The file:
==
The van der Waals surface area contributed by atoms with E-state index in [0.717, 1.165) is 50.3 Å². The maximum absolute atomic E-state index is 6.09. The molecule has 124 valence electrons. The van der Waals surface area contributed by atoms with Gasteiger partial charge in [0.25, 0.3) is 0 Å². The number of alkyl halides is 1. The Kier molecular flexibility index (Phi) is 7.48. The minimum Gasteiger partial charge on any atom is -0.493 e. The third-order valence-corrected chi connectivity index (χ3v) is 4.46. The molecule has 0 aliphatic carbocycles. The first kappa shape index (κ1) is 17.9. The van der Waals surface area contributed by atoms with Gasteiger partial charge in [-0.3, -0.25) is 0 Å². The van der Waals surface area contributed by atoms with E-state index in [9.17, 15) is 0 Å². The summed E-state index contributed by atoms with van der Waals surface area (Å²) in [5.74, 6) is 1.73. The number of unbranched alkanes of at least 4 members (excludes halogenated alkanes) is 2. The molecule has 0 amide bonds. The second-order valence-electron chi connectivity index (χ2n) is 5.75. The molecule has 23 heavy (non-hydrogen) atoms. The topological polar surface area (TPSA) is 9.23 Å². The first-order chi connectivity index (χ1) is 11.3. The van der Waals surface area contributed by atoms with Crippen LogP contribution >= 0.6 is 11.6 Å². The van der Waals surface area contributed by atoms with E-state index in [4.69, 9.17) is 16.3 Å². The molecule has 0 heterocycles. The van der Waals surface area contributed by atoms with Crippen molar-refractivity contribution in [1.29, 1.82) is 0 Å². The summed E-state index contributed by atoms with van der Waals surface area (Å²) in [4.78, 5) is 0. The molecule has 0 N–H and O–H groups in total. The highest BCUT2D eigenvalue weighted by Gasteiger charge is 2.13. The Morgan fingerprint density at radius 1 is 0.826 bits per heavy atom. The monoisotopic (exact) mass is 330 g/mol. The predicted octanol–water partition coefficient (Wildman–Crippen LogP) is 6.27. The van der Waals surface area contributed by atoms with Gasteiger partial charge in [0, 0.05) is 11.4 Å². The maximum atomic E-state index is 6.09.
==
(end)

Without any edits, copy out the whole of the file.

The van der Waals surface area contributed by atoms with E-state index in [0.717, 1.165) is 50.3 Å². The maximum absolute atomic E-state index is 6.09. The molecule has 124 valence electrons. The van der Waals surface area contributed by atoms with Gasteiger partial charge in [0.25, 0.3) is 0 Å². The number of alkyl halides is 1. The Kier molecular flexibility index (Phi) is 7.48. The minimum Gasteiger partial charge on any atom is -0.493 e. The third-order valence-corrected chi connectivity index (χ3v) is 4.46. The molecule has 0 aliphatic carbocycles. The first kappa shape index (κ1) is 17.9. The van der Waals surface area contributed by atoms with Gasteiger partial charge in [-0.3, -0.25) is 0 Å². The van der Waals surface area contributed by atoms with E-state index in [9.17, 15) is 0 Å². The summed E-state index contributed by atoms with van der Waals surface area (Å²) in [5.74, 6) is 1.73. The number of unbranched alkanes of at least 4 members (excludes halogenated alkanes) is 2. The molecule has 0 amide bonds. The second-order valence-electron chi connectivity index (χ2n) is 5.75. The molecule has 23 heavy (non-hydrogen) atoms. The topological polar surface area (TPSA) is 9.23 Å². The first-order chi connectivity index (χ1) is 11.3. The van der Waals surface area contributed by atoms with Crippen LogP contribution >= 0.6 is 11.6 Å². The van der Waals surface area contributed by atoms with E-state index in [4.69, 9.17) is 16.3 Å². The molecule has 0 heterocycles. The van der Waals surface area contributed by atoms with Crippen molar-refractivity contribution in [1.29, 1.82) is 0 Å². The summed E-state index contributed by atoms with van der Waals surface area (Å²) in [4.78, 5) is 0. The molecule has 0 N–H and O–H groups in total. The highest BCUT2D eigenvalue weighted by Gasteiger charge is 2.13. The Morgan fingerprint density at radius 1 is 0.826 bits per heavy atom. The monoisotopic (exact) mass is 330 g/mol. The predicted octanol–water partition coefficient (Wildman–Crippen LogP) is 6.27. The van der Waals surface area contributed by atoms with Gasteiger partial charge in [0, 0.05) is 11.4 Å². The maximum atomic E-state index is 6.09.